By April 22, the official Xinhua news agency, quoting Health Ministry data, reports the death toll in China—epicenter of the outbreak that has killed 236 people and infected nearly 4,300 in 25 countries—had risen by five to 97.

    Hong Kong also reports five more deaths for a total of 99, the highest in the world. The city reports 32 new cases, bringing its total to 1,434. Secondary school students in Hong Kong resume their studies after schools across the territory were closed for 3 weeks as part of efforts to contain the spread of SARS. Facemasks are made mandatory for all pupils and parents are asked to make daily temperature checks to monitor for signs of fever. Primary schools remain closed.

    Beijing suspends classes at 280 schools in the city's high-tech district, Haidian, after scared parents withdraw their children from the schools.

    China appeals for its citizens to cancel holidays and other travel plans as fears grow of travelers spreading the SARS virus to the country's poorer inland provinces, but the appeal is mostly ignored as thousands flee Beijing to other areas throughout China.

    On April 25, Ditan Hospital—with 500 beds and 643 staff—is sealed, the third hospital within the city to be sealed. Amid widespread panic in the city of Beijing, health authorities place 4,000 residents under house quarantine indefinitely.

  • WHO Alert: On April 23, WHO issues a warming against travel to Beijing, China's Shanxi province and Canada's business capital Toronto to try to halt the global spread of the deadly SARS virus. Hours after WHO's advisory, police in Beijing take positions around the 1,200-bed People's Hospital to stop people from going in or out. Toronto responds angrily to being added to WHO's list maintaining "it's safe to live in Toronto, it's safe to come to Toronto."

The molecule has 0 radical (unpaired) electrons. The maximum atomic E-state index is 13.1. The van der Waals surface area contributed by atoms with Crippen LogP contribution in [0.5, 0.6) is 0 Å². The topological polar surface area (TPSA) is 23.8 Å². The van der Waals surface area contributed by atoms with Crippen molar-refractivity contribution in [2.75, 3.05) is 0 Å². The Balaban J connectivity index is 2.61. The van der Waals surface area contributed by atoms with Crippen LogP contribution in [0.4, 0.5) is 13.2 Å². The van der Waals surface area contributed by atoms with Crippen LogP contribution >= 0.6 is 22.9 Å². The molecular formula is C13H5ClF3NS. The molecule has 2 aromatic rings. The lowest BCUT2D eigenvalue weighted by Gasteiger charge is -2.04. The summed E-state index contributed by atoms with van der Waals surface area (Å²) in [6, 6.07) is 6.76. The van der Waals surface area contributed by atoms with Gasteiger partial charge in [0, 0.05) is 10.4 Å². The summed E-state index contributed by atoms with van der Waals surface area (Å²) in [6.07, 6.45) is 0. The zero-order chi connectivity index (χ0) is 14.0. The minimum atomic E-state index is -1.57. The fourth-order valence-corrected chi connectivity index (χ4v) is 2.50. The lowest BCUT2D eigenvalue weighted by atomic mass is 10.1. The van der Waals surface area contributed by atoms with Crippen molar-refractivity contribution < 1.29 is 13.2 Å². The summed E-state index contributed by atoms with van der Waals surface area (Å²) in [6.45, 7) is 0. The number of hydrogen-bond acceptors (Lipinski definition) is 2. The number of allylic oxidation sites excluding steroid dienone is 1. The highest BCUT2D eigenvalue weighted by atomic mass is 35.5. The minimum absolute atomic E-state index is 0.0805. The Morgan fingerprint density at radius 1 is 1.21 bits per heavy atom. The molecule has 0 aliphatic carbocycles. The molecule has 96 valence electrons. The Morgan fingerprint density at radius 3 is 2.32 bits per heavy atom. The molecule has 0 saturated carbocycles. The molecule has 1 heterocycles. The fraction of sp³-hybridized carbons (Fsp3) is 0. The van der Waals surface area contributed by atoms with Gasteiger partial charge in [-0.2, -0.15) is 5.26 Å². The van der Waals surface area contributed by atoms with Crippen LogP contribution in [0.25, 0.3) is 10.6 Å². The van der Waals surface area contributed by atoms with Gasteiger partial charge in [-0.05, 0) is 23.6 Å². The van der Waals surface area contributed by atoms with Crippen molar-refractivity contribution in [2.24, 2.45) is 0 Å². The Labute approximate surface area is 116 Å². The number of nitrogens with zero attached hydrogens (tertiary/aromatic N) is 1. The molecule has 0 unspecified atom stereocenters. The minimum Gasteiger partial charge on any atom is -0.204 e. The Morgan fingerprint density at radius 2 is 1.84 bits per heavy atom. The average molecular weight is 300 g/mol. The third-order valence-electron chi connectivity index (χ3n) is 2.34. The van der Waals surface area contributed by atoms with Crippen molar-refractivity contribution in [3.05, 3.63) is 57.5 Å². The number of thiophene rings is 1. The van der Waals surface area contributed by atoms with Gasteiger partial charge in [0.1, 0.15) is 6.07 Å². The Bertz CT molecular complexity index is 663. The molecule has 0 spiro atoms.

• Taiwan: Health authorities quarantine over 1,100 doctors, nurses and patients in a hospital; Asian health chiefs meet on ways to standardize the way they tackle SARS and prepare the ground for a Bangkok SARS summit meeting between the 10 ASEAN members and China.

    On April 27 as the island reports its first death from the disease, Taiwanese health officials announce visitors from hot spots China, Hong Kong, Singapore and Canada will be barred from entering the country.

  • China: On April 27, in addition to schools, Beijing authorities order the temporary closure of public places such as cinemas and libraries and suspend the approval of marriages as part of stepped-up efforts to stem the spread of SARS. Health officials set aside a 98-acre area in the city suburbs for quarantine use. Highlighting deepening public fear as China fails to check the spread of the disease, residents of a town near Beijing riot after learning of a plan to set up a SARS quarantine center in an abandoned school. By April 30, nearly 10,000 people are quarantined in Beijing alone.

  • Vietnam: On April 28, Vietnam becomes the first SARS-infected country to be declared free of the virus.

  • WHO statement: On April 28, WHO's chief of communicable diseases, David Heymann says the spread of SARS has peaked in all countries known to have outbreaks, except China.

  • Singapore: As of April 29, Singapore, coping with the world's fourth-highest number of infections of SARS, goes two straight days without a new case, raising hope that tough government measures have contained the illness.

  • WHO announcement: On April 29, WHO lifts its warning against travel to Toronto, Canada's financial capital. On April 30, WHO adds Taiwan to its list of travel advisory countries, which includes mainland China, Hong Kong, and Singapore.
. . . . . . . . . .

Sources: BBC News (primary), Centers for Disease Control, CNN, ReliefWeb, Reuters, World Health Organization

Additional resources:
Hong Kong Department of Health
Singapore Ministry of Health
Health Canada

Major Disasters Worldwide: 2003
SARS Country Breakdown
SARS articles/resources
Genome Sciences Centre (Canadian)
GSC: SARS-associated Coronavirus (Canadian)